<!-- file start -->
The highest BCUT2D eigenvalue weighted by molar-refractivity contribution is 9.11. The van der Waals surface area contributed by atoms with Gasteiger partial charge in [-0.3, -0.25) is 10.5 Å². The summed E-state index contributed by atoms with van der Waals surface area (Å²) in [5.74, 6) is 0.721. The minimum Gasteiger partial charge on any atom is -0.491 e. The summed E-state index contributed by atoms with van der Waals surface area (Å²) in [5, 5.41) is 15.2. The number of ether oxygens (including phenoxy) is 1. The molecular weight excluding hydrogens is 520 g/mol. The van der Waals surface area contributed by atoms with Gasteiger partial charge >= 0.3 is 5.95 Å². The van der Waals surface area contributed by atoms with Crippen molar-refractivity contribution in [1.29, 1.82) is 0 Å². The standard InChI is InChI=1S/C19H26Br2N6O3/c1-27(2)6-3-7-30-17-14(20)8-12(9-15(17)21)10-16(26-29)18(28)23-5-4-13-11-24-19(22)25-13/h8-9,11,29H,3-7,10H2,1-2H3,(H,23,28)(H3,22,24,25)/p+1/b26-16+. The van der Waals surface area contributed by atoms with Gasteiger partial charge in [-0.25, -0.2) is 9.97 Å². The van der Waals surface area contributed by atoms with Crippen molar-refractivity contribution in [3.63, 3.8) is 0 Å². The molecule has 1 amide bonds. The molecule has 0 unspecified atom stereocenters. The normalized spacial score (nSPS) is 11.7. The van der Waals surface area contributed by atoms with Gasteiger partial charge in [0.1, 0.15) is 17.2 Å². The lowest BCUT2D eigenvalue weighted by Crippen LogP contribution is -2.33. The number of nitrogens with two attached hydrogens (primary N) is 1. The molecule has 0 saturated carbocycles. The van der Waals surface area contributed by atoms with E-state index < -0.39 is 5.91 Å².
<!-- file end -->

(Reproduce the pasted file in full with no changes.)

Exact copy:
The highest BCUT2D eigenvalue weighted by molar-refractivity contribution is 9.11. The van der Waals surface area contributed by atoms with Gasteiger partial charge in [-0.3, -0.25) is 10.5 Å². The summed E-state index contributed by atoms with van der Waals surface area (Å²) in [5.74, 6) is 0.721. The minimum Gasteiger partial charge on any atom is -0.491 e. The summed E-state index contributed by atoms with van der Waals surface area (Å²) in [5, 5.41) is 15.2. The number of ether oxygens (including phenoxy) is 1. The molecular weight excluding hydrogens is 520 g/mol. The van der Waals surface area contributed by atoms with Gasteiger partial charge >= 0.3 is 5.95 Å². The van der Waals surface area contributed by atoms with Crippen molar-refractivity contribution in [1.29, 1.82) is 0 Å². The standard InChI is InChI=1S/C19H26Br2N6O3/c1-27(2)6-3-7-30-17-14(20)8-12(9-15(17)21)10-16(26-29)18(28)23-5-4-13-11-24-19(22)25-13/h8-9,11,29H,3-7,10H2,1-2H3,(H,23,28)(H3,22,24,25)/p+1/b26-16+. The van der Waals surface area contributed by atoms with Gasteiger partial charge in [-0.25, -0.2) is 9.97 Å². The van der Waals surface area contributed by atoms with Crippen molar-refractivity contribution in [3.63, 3.8) is 0 Å². The molecule has 1 amide bonds. The molecule has 0 unspecified atom stereocenters. The normalized spacial score (nSPS) is 11.7. The van der Waals surface area contributed by atoms with Gasteiger partial charge in [0.1, 0.15) is 17.2 Å². The lowest BCUT2D eigenvalue weighted by Crippen LogP contribution is -2.33. The number of nitrogens with two attached hydrogens (primary N) is 1. The molecule has 0 saturated carbocycles. The van der Waals surface area contributed by atoms with E-state index < -0.39 is 5.91 Å².